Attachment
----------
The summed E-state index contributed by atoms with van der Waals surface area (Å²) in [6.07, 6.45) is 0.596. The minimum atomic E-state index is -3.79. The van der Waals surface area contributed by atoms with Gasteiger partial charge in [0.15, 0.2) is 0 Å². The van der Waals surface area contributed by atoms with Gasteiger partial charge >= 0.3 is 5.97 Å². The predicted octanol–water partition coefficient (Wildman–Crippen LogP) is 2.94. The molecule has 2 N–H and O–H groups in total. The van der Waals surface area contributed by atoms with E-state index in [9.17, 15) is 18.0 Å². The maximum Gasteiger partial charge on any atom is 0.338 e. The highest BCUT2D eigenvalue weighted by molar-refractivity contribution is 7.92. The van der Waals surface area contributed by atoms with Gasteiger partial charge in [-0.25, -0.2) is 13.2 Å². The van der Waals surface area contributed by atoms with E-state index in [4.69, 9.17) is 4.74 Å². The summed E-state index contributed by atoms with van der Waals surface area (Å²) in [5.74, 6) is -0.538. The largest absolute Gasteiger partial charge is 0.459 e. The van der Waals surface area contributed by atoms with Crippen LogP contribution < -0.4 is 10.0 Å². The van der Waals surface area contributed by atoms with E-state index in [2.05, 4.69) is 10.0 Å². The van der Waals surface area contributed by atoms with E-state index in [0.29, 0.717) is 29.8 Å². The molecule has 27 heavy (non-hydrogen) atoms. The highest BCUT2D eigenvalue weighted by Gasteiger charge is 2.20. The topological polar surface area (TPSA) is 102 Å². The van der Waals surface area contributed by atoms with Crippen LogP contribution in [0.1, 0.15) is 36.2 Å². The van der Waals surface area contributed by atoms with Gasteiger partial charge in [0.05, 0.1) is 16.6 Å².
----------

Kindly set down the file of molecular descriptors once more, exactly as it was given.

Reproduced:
The summed E-state index contributed by atoms with van der Waals surface area (Å²) in [6.07, 6.45) is 0.596. The minimum atomic E-state index is -3.79. The van der Waals surface area contributed by atoms with Gasteiger partial charge in [0.15, 0.2) is 0 Å². The van der Waals surface area contributed by atoms with Gasteiger partial charge >= 0.3 is 5.97 Å². The predicted octanol–water partition coefficient (Wildman–Crippen LogP) is 2.94. The molecule has 2 N–H and O–H groups in total. The van der Waals surface area contributed by atoms with E-state index in [9.17, 15) is 18.0 Å². The maximum Gasteiger partial charge on any atom is 0.338 e. The highest BCUT2D eigenvalue weighted by molar-refractivity contribution is 7.92. The van der Waals surface area contributed by atoms with Gasteiger partial charge in [-0.25, -0.2) is 13.2 Å². The van der Waals surface area contributed by atoms with E-state index in [4.69, 9.17) is 4.74 Å². The summed E-state index contributed by atoms with van der Waals surface area (Å²) in [5.74, 6) is -0.538. The largest absolute Gasteiger partial charge is 0.459 e. The van der Waals surface area contributed by atoms with Crippen LogP contribution < -0.4 is 10.0 Å². The van der Waals surface area contributed by atoms with E-state index in [2.05, 4.69) is 10.0 Å². The van der Waals surface area contributed by atoms with E-state index in [0.29, 0.717) is 29.8 Å². The molecule has 27 heavy (non-hydrogen) atoms. The highest BCUT2D eigenvalue weighted by Gasteiger charge is 2.20. The topological polar surface area (TPSA) is 102 Å². The van der Waals surface area contributed by atoms with Crippen LogP contribution in [0.1, 0.15) is 36.2 Å². The van der Waals surface area contributed by atoms with Gasteiger partial charge in [0.05, 0.1) is 16.6 Å².